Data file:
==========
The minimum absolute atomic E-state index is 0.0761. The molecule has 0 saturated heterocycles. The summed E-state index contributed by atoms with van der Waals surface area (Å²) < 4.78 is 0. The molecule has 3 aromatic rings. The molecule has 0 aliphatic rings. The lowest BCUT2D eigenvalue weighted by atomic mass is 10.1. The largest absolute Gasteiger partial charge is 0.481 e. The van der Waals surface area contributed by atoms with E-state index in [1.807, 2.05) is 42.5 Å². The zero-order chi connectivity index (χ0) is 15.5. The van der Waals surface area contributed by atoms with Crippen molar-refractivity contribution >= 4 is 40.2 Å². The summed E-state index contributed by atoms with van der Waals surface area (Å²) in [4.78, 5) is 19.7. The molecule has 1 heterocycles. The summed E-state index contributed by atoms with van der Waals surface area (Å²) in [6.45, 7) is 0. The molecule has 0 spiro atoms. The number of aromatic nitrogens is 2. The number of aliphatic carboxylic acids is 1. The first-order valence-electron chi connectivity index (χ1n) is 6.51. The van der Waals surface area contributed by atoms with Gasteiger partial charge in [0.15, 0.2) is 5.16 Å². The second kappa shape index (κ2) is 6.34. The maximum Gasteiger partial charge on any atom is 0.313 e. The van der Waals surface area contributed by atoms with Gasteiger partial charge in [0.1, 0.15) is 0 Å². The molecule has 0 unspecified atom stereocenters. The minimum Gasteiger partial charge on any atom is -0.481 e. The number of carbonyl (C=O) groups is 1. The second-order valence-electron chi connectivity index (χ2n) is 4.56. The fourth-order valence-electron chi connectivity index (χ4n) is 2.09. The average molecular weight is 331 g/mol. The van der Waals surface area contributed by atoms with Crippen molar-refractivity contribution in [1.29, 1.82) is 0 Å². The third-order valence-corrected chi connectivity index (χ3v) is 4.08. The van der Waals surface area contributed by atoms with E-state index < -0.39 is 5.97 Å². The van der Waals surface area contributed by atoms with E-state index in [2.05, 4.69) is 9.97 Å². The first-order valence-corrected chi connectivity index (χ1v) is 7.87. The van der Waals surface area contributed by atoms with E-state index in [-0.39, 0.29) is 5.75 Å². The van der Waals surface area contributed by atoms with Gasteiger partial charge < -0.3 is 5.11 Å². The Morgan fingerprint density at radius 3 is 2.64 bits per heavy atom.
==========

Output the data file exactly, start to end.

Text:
The minimum absolute atomic E-state index is 0.0761. The molecule has 0 saturated heterocycles. The summed E-state index contributed by atoms with van der Waals surface area (Å²) < 4.78 is 0. The molecule has 3 aromatic rings. The molecule has 0 aliphatic rings. The lowest BCUT2D eigenvalue weighted by atomic mass is 10.1. The largest absolute Gasteiger partial charge is 0.481 e. The van der Waals surface area contributed by atoms with E-state index in [1.807, 2.05) is 42.5 Å². The zero-order chi connectivity index (χ0) is 15.5. The van der Waals surface area contributed by atoms with Crippen molar-refractivity contribution >= 4 is 40.2 Å². The summed E-state index contributed by atoms with van der Waals surface area (Å²) in [4.78, 5) is 19.7. The molecule has 1 heterocycles. The summed E-state index contributed by atoms with van der Waals surface area (Å²) in [6.45, 7) is 0. The molecule has 0 spiro atoms. The number of aromatic nitrogens is 2. The number of aliphatic carboxylic acids is 1. The first-order valence-electron chi connectivity index (χ1n) is 6.51. The van der Waals surface area contributed by atoms with Gasteiger partial charge in [0.15, 0.2) is 5.16 Å². The second kappa shape index (κ2) is 6.34. The maximum Gasteiger partial charge on any atom is 0.313 e. The van der Waals surface area contributed by atoms with Gasteiger partial charge in [0.1, 0.15) is 0 Å². The molecule has 0 unspecified atom stereocenters. The minimum Gasteiger partial charge on any atom is -0.481 e. The number of carbonyl (C=O) groups is 1. The second-order valence-electron chi connectivity index (χ2n) is 4.56. The fourth-order valence-electron chi connectivity index (χ4n) is 2.09. The average molecular weight is 331 g/mol. The van der Waals surface area contributed by atoms with Crippen molar-refractivity contribution in [1.29, 1.82) is 0 Å². The third-order valence-corrected chi connectivity index (χ3v) is 4.08. The van der Waals surface area contributed by atoms with E-state index < -0.39 is 5.97 Å². The van der Waals surface area contributed by atoms with E-state index in [2.05, 4.69) is 9.97 Å². The first-order valence-corrected chi connectivity index (χ1v) is 7.87. The van der Waals surface area contributed by atoms with E-state index in [-0.39, 0.29) is 5.75 Å². The van der Waals surface area contributed by atoms with Gasteiger partial charge < -0.3 is 5.11 Å². The Morgan fingerprint density at radius 3 is 2.64 bits per heavy atom.